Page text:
As you begin your journey to parenthood and prepare to have a little one in the house, you may be wondering, or even overlooking, the idea of preparing your four-legged family members for a new baby. Even if your pet loves you, it is not uncommon that they may struggle to adjust to having a child in the house. A good introduction, however, can often times ensure that your pets live happily with your baby.
The addition of a new family member can sometimes have unexpected effects in a household with a pet. Most animals tend to be territorial and wary of strangers, so having a new baby ready to be near a pet is not necessarily the safest circumstance right off the bat, even with the friendliest pet. During pregnancy it is not unheard of that pets, especially cats, may begin to feel threatened or jealous. During pregnancy you may notice slight behavioral changes in your pet. During this time a little extra attention may be necessary. After the birth is when the big step comes, as you will need to carefully introduce your baby to your pet and exercise caution for a while.
Steps for Introducing Your Baby to Pets
Animals in cages typically do not require an elaborate introduction. As long as your new baby does not have any allergies, they are normally safe around a bird, snake, hamster, or other small, well-contained animal. For larger animals that roam freely around the home, more work may be needed, and your steps for a proper introduction may vary a little depending on if you have a dog or a cat.
Introducing Dogs to Babies
1. Prepare your dog in advance.
Dogs tend to react badly to sudden changes in routine or surrounding, and this can be problematic if the dog blames the baby for the changes, especially if they are no longer the center of affection. Change the dog’s routine and level of attention received gradually in the months before your baby arrives, to what you foresee the dog can expect once the baby is home. This can include breaking bad habits of jumping up, excessive barking or simple modifications of the amount of affection it receives or adjusting eating times for families with non-traditional schedules.
2. Have a gradual introduction.
Before they officially meet, let your dog get used to the smell of your baby on a towel or piece of clothing. After this, give your dog a few hours, or days depending on the personality and energy levels of the dog, to get used to the sounds, smells, and sight of the baby without actually letting it get close to the baby.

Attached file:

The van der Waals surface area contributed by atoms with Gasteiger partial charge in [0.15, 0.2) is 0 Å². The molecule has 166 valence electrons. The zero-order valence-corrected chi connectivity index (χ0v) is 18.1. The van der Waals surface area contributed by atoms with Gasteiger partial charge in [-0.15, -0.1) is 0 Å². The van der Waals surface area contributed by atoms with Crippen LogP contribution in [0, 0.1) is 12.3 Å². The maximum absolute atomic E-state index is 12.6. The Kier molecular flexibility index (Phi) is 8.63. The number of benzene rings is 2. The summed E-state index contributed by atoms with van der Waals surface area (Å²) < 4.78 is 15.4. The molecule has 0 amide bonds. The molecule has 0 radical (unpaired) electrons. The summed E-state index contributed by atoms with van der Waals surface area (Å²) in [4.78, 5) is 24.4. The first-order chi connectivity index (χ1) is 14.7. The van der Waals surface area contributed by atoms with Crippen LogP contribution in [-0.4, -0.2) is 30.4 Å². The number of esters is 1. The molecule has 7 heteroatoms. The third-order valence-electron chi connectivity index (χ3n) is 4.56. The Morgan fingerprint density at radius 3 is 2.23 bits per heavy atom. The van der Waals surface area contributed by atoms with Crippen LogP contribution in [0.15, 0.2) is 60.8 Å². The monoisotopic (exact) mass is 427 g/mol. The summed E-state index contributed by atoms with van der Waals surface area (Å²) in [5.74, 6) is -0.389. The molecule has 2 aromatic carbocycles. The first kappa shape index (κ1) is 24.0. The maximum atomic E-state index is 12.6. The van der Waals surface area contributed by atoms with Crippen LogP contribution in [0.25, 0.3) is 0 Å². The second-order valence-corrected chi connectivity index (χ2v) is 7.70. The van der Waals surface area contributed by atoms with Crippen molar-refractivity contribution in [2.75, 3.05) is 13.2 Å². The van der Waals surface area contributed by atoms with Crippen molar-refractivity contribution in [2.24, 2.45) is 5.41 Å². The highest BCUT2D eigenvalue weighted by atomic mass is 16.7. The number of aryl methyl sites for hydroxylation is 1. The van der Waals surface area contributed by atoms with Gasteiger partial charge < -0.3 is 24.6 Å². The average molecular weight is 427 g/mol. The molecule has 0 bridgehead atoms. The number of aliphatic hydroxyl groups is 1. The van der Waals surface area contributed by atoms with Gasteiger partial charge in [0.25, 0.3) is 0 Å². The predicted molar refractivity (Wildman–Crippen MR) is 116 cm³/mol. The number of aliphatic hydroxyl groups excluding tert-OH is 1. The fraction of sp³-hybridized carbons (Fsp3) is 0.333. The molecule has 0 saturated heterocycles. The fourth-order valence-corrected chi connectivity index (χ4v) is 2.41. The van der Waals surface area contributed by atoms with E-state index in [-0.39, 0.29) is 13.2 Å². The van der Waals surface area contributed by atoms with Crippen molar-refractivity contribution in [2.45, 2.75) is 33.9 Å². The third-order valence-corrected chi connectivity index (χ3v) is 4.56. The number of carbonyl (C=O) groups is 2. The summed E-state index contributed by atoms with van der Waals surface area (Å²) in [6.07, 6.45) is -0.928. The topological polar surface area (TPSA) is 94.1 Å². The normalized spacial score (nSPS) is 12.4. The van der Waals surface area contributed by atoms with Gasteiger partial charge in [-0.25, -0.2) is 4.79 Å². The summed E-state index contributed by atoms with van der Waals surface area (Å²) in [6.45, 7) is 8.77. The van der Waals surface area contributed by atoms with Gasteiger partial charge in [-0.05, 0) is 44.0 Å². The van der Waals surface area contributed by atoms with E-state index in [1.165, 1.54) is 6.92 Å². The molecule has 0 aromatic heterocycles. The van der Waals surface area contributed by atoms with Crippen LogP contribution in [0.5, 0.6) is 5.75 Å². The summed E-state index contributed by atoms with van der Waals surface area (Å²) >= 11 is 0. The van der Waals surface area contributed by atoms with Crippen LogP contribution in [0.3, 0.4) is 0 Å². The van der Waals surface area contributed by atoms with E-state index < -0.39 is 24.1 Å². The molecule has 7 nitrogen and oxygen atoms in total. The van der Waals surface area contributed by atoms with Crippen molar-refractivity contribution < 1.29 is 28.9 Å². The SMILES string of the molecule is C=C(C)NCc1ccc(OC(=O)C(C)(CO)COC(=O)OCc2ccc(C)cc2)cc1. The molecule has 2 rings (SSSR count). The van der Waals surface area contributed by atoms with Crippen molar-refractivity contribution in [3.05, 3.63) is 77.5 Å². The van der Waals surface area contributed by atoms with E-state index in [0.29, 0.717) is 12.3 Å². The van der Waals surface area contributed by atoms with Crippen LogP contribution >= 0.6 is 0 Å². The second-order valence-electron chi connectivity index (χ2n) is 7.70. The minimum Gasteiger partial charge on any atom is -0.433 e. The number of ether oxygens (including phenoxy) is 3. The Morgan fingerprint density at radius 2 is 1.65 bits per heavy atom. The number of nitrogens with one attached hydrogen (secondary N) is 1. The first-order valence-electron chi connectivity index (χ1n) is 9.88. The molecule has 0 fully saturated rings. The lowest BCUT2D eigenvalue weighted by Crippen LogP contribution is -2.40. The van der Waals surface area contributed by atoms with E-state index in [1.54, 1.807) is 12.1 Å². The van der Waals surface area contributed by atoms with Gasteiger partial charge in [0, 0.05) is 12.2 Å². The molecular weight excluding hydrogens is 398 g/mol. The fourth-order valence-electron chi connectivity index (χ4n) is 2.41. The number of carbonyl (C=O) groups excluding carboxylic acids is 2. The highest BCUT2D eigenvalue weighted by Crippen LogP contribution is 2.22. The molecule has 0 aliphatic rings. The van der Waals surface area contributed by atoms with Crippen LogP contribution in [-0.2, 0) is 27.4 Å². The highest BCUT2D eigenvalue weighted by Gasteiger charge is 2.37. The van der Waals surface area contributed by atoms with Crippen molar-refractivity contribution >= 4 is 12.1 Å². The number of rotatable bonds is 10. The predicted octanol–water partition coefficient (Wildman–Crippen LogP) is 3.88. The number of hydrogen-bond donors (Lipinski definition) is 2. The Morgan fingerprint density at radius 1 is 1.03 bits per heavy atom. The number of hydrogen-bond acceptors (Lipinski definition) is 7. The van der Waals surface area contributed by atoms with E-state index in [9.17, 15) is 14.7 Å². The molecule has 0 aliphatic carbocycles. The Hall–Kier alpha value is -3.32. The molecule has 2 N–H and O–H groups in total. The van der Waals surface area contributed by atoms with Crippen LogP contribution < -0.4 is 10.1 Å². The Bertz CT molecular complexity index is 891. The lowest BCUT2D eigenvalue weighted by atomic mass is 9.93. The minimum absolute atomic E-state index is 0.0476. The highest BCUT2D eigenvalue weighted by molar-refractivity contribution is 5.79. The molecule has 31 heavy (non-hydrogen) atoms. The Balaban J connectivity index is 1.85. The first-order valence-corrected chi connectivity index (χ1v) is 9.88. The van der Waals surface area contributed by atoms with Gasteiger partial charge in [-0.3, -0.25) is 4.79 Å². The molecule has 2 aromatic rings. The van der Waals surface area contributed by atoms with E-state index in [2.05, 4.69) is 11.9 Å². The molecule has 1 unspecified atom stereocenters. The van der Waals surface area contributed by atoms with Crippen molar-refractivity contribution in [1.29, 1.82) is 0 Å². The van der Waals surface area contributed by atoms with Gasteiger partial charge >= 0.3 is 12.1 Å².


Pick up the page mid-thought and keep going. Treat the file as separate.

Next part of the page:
3. Let your leashed dog meet the baby officially.
Keep the dog on a leash upon first meeting, especially if your dog is likely to jump or get overly excited, and let it approach the baby slowly. Let the dog sniff the baby, and give the dog plenty of praise when it is responds gently.
4. Allow supervised off-the-leash interactions.
Once the dog can be calm around the baby while leashed, let them interact while unleashed under close supervision. Always hold the baby elevated and make sure that an adult is between the baby and the dog.
Introducing Cats to Babies
1. Pick a quiet time.
Cats can get distressed if the baby is crying or even babbling because high pitched infant noises sound very similar to an upset kitten. Choose an introduction time when the baby is calm.
2. Let the cat smell the baby while you hold it.
Cats use smell as a form of introduction, so do not be surprised if the cat wants to get close to the baby. Since cats are smaller than dogs, you normally do not need to have them on a leash during introductions, however if your cat is typically aggressive, allowing it to smell one of the baby’s clothes may be a smart initial move. Upon the first few interactions, hold your baby and let the cat sniff the baby’s foot.
3. Provide positive reinforcement.
Cats, like dogs, learn through positive reinforcement, so praise the cat and provide treats or affection when it is calm and kind to the baby.
What Happens After Introductions?
Once introductions are done, in the perfect scenario, it is time to enjoy your new family that cohesively includes your pets and your baby, however a bad introduction or bad interaction may also occur and is something new parents must be ready to handle.
Dealing with a Bad Introduction
Of course the ideal outcome of a baby-pet introduction is that your pet immediately gets along with your baby, but keep in mind that this may not always be possible. In a situation where the pet reacts negatively, you have a few potential options. You may be able to keep the pet and the baby apart for an extended amount of time, and over time the pet may become used to the baby’s presence. Some pet owners find that simply limiting interactions in the household help pets adjust while others find it helpful to have a friend keep the pet for a few weeks. The important part is that your baby’s safety comes first, so in bad situations you may end up needing to rehome the pet. This is common with cats and dogs who are territorial. Signs that your pet is this type of personality may include chewing the baby’s toys or clothes or having bowel movements in the baby’s room or on their items.
Living with a Baby and a Pet
To keep a happy home, make sure you provide your pet with plenty of attention and praise around the baby and give the pet a safe space where they can go to get away from the noise and activity surrounding the infant. Keep in mind that you should never leave animals alone with your baby, no matter how well the first introductions go. Once your baby is older, teach them how to interact with the animal in a safe way that is enjoyable for the pet and the toddler.
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